Soil-binding pilosity and camouflage in ants of the tribes Basicerotini and Stegomyrmecini (Hymenoptera, Formicidae)

Bert Hölldobler, Edward O. Wilson

Research output: Contribution to journalArticlepeer-review

22 Scopus citations

Abstract

Workers of the tropical ant tribes Basicerotini and Stegomyrmecini possess two dominant forms of setae on the dorsal surfaces of the body and outer surfaces of the legs: longer "brush" hairs with splintered distal ends, and shorter "holding" hairs that vary among species from plumose to blade-shaped or filiform. The two usually but not invariably occur together to create a double layer. The brush hairs evidently scrape or otherwise capture fine particles of soil, while the holding hairs help to keep them in place next to the surface exoskeleton. As the worker ages, the soil accumulates as a thin, mud-like layer, greatly enhancing the overall camouflage of the body. The material appears to be primarily or entirely exogenous; no special secretory cells were found (in Basiceros manni, studied for this purpose) that might contribute cryptically colored chemicals or adhesive substances to hold the soil in place.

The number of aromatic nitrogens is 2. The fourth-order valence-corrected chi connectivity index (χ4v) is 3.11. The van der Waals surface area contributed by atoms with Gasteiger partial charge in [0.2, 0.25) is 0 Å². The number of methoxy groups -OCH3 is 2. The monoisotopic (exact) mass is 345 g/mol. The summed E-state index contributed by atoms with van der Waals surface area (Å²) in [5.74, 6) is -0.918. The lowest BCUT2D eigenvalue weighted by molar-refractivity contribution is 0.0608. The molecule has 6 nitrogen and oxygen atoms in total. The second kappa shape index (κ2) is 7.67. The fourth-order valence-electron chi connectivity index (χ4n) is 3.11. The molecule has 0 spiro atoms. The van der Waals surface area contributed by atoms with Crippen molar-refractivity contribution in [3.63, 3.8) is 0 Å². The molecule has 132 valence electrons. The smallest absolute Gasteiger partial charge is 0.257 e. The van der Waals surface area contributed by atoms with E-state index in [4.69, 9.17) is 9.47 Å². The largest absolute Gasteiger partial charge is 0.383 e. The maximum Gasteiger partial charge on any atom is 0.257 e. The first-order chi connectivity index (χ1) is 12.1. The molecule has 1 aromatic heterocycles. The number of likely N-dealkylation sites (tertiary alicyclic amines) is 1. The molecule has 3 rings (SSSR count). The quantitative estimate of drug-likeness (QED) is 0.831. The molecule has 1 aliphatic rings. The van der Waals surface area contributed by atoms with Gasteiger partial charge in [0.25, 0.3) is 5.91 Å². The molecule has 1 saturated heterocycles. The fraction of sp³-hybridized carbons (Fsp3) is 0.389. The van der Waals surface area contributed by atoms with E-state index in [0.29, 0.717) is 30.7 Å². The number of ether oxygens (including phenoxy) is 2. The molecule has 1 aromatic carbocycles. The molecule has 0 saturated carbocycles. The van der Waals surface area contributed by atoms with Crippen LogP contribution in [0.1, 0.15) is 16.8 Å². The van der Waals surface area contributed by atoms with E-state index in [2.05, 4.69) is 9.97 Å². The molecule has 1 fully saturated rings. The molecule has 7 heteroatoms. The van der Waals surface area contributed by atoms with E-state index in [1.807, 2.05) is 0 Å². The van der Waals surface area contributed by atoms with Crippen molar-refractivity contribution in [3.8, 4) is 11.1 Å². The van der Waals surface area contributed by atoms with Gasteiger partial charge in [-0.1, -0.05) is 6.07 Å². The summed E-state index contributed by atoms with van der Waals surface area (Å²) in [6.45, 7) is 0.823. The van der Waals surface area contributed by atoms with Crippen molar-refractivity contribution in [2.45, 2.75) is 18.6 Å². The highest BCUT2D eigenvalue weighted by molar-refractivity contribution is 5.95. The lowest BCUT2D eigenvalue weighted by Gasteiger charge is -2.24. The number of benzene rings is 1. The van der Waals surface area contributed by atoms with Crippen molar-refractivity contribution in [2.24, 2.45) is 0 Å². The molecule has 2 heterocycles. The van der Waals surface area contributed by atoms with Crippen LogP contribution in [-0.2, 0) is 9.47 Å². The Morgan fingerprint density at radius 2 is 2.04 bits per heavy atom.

Original languageEnglish (US)
Pages (from-to)12-20
Number of pages9
JournalZoomorphology
Volume106
Issue number1
DOIs
StatePublished - Jan 1 1986
Externally publishedYes

ASJC Scopus subject areas

  • Animal Science and Zoology
  • Developmental Biology

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